WHAT IS REAL FOOD? WHAT IS FAKE FOOD?
Real Food is just what it sounds like – when you buy it or eat it, you get exactly what you think you are getting. It’s the Real Thing – the food it says it is.
Consider the Maine lobster: buy it or order it whole and you are never going to be let down. You can look at it and tell it is a lobster, and a North Atlantic lobster rather than a less desirable clawless warm water version. You can expect it to be reliably delicious. But what if you order lobster bisque? Or lobster ravioli? Or lobster roll or lobster salad? Recent studies have shown that many restaurants, including the biggest national seafood chains, cut the lobster with cheaper seafood – or never use any lobster at all. Lobster is a Real Food that is often faked.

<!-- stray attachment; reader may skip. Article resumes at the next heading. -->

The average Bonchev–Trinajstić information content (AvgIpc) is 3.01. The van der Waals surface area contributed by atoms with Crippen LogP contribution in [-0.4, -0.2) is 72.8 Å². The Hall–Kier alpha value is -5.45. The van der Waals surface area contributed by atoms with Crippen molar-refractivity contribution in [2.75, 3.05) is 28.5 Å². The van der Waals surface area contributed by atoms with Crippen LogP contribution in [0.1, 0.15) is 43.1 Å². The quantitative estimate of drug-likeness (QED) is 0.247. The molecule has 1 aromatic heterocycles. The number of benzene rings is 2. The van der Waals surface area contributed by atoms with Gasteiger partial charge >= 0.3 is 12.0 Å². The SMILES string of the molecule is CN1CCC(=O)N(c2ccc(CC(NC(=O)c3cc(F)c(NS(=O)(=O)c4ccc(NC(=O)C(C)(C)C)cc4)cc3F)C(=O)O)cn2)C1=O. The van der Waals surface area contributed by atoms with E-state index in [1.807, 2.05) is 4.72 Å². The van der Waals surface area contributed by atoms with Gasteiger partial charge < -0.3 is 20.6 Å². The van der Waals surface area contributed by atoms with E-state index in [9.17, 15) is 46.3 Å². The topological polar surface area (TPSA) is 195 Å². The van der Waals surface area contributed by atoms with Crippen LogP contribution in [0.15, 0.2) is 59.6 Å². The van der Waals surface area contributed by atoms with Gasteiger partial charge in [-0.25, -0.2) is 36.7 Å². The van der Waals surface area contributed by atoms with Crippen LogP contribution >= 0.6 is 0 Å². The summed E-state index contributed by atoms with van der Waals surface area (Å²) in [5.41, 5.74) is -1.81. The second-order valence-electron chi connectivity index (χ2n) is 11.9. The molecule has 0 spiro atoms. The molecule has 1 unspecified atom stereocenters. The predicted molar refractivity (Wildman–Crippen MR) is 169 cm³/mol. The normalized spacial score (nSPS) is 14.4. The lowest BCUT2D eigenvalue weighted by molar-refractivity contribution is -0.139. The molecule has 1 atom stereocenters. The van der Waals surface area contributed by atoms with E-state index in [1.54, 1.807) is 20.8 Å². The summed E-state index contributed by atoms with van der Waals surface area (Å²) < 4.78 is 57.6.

Some Real Foods are less obvious than lobster. There are many foods associated with one specific place, where that food has been made under strict legal supervision and held to high standards of quality and purity, often for hundreds of years. Sweet onions from Vidalia, Georgia. Maple syrup from Vermont. Alaska Salmon. Champagne is the most obvious example. The rules and quality control for real Champagne, from France’s Champagne region, are so strict and carefully enforced that there is literally no such thing as bad Champagne. The way it is produced assures consumers of an exceptional product every time. But in the U.S. it is legal to make wine and label it CHAMPAGNE, and it doesn’t have to be good - or even sparkling. In fact, it is usually of very poor quality.